12. Zvi Bodie & Robert C. Merton & William F. Samuelson, 1992. "Labor Supply Flexibility and Portfolio Choice in a Life-Cycle Model," NBER Working Papers 3954, National Bureau of Economic Research, Inc.
    13. Rowena A. Pecchenino & Patricia S. Pollard, 1995. "The effects of annuities, bequests, and aging in an overlapping generations model of endogenous growth," Working Papers 1995-008, Federal Reserve Bank of St. Louis.
    14. Bloom, David E. & Canning, David & Mansfield, Richard K. & Moore, Michael, 2007. "Demographic change, social security systems, and savings," Journal of Monetary Economics, Elsevier, vol. 54(1), pages 92-114, January.
    15. Joao F. Cocco, 2005. "Portfolio Choice in the Presence of Housing," Review of Financial Studies, Society for Financial Studies, vol. 18(2), pages 535-567.
    16. David Blake, 2002. "The impact of wealth on consumption and retirement behaviour in the UK," LSE Research Online Documents on Economics 24949, London School of Economics and Political Science, LSE Library.
    17. Peter Zweifel & Stefan Felder & Markus Meiers, 1999. "Ageing of population and health care expenditure: a red herring?," Health Economics, John Wiley & Sons, Ltd., vol. 8(6), pages 485-496.
    18. Vincent P. Crawford & David M. Lilien, 1981. "Social Security and the Retirement Decision," The Quarterly Journal of Economics, Oxford University Press, vol. 96(3), pages 505-529.
    19. Batljan, Ilija & Lagergren, Mårten, 2004. "Inpatient/outpatient health care costs and remaining years of life--effect of decreasing mortality on future acute health care demand," Social Science & Medicine, Elsevier, vol. 59(12), pages 2459-2466, December.
    20. Chang, Fwu-Ranq, 1991. "Uncertain Lifetimes, Retirement and Economic Welfare," Economica, London School of Economics and Political Science, vol. 58(230), pages 215-32, May.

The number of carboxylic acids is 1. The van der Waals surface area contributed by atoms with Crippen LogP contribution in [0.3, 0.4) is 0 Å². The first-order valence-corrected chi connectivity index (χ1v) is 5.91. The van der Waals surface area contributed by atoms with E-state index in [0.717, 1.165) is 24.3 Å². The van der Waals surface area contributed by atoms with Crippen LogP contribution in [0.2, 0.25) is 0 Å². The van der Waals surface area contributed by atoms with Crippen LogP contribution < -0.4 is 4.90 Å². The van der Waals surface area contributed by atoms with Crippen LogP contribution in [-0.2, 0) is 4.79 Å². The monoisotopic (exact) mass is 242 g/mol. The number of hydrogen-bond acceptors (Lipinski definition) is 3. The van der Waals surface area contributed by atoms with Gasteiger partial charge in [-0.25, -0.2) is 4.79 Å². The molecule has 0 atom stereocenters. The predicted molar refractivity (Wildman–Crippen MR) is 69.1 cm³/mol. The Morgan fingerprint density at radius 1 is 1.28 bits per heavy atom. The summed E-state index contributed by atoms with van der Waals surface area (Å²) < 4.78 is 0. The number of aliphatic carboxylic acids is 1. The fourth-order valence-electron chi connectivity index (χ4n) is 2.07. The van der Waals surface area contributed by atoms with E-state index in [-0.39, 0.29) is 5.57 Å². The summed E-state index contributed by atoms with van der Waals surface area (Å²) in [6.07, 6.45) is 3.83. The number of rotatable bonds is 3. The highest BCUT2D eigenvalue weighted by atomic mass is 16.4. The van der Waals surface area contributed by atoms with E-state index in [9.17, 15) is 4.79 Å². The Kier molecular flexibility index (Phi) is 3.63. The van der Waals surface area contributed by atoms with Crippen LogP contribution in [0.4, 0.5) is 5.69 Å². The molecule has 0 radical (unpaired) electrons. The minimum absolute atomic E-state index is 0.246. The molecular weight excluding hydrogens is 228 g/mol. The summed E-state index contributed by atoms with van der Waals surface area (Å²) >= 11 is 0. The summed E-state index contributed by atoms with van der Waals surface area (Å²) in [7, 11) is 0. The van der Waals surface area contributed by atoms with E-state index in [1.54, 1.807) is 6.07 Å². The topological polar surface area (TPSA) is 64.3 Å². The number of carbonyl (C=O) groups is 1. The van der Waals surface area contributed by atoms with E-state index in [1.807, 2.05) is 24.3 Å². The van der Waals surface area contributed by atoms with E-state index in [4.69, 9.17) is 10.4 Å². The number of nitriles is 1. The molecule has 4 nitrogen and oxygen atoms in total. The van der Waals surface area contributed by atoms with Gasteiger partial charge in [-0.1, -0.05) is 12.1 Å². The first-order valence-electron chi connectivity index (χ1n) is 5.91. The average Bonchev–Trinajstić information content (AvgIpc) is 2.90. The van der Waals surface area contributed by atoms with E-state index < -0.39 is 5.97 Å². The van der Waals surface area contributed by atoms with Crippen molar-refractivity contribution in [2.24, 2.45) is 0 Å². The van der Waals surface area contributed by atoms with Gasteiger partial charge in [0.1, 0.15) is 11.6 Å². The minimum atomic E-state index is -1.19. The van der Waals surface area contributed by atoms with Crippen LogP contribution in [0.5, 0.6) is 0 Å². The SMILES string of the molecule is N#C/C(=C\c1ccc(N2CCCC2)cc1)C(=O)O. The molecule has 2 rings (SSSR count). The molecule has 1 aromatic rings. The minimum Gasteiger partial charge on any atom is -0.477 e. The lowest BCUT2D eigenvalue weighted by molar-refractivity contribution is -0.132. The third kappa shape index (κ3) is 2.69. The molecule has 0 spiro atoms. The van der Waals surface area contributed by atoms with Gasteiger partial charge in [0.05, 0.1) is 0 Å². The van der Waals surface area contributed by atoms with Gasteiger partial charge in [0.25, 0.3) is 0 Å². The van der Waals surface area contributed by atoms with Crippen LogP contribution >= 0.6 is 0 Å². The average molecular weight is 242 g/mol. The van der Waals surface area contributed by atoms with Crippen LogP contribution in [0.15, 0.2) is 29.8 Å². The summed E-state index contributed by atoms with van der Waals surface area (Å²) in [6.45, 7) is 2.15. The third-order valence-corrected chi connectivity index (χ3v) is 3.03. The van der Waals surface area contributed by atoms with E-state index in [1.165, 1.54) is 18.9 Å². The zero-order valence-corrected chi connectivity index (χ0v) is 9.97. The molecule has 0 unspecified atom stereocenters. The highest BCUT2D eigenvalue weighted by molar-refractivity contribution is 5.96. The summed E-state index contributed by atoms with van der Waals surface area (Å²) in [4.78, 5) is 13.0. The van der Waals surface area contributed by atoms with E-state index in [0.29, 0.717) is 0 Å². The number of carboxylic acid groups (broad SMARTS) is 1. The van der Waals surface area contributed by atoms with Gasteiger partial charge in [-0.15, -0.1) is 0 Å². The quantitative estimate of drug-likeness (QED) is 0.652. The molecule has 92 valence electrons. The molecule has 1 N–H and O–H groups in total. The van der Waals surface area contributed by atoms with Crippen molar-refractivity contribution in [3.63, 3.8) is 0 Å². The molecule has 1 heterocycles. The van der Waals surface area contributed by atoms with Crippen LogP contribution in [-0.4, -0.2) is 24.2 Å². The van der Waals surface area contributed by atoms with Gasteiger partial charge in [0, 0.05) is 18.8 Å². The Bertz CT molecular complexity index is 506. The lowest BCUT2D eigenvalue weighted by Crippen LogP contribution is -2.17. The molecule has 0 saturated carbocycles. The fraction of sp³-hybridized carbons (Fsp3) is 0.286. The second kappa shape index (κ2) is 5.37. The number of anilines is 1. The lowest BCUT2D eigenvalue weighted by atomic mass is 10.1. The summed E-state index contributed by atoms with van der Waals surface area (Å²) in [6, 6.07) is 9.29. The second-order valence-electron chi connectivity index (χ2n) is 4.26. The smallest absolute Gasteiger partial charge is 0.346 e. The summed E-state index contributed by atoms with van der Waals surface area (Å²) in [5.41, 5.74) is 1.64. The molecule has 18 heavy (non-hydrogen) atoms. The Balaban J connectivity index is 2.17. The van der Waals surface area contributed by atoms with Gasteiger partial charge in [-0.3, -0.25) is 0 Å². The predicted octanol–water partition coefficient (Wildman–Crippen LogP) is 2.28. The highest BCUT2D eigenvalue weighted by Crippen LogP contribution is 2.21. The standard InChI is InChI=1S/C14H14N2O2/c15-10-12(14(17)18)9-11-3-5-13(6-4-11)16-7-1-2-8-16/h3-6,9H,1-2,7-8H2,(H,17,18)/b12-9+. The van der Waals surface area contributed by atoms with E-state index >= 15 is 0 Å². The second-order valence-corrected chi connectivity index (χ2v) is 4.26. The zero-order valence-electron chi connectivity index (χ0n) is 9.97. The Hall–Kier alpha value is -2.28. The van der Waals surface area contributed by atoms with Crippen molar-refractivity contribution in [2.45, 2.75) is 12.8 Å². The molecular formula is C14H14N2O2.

21. Merton, Robert C, 1969. "Lifetime Portfolio Selection under Uncertainty: The Continuous-Time Case," The Review of Economics and Statistics, MIT Press, vol. 51(3), pages 247-57, August.
    22. Torben M. Andersen & Marias H. Gestsson, 2010. "Longevity, Growth and Intergenerational Equity - The Deterministic Case," Economics wp52, Department of Economics, Central bank of Iceland.
    23. Andersen, Torben M., 2008. "Increasing longevity and social security reforms--A legislative procedure approach," Journal of Public Economics, Elsevier, vol. 92(3-4), pages 633-646, April.
    24. Olivier Jean Blanchard & Stanley Fischer, 1989. "Lectures on Macroeconomics," MIT Press Books, The MIT Press, edition 1, volume 1, number 0262022834, December.
    25. Martin Farnham & Purvi Sevak, 2007. "Housing Wealth and Retirement Timing," Working Papers wp172, University of Michigan, Michigan Retirement Research Center.
    26. Cerny, Ales & Miles, David K & Schmidt, Lubomir, 2005. "The Impact of Changing Demographics and Pensions on The Demand for Housing and Financial Assets," CEPR Discussion Papers 5143, C.E.P.R. Discussion Papers.
    Full references (including those not matched with items on IDEAS)

    This item is not listed on Wikipedia, on a reading list or among the top items on IDEAS.

    When requesting a correction, please mention this item's handle: RePEc:spr:jopoec:v:27:y:2014:i:3:p:825-840. See general information about how to correct material in RePEc.

    For technical questions regarding this item, or to correct its authors, title, abstract, bibliographic or download information, contact: (Sonal Shukla)

    or (Rebekah McClure)

    If you have authored this item and are not yet registered with RePEc, we encourage you to do it here. This allows to link your profile to this item. It also allows you to accept potential citations to this item that we are uncertain about.

    If references are entirely missing, you can add them using this form.

    If the full references list an item that is present in RePEc, but the system did not link to it, you can help with this form.

    If you know of missing items citing this one, you can help us creating those links by adding the relevant references in the same way as above, for each refering item. If you are a registered author of this item, you may also want to check the "citations" tab in your profile, as there may be some citations waiting for confirmation.

    Please note that corrections may take a couple of weeks to filter through the various RePEc services.

    This information is provided to you by IDEAS at the Research Division of the Federal Reserve Bank of St. Louis using RePEc data.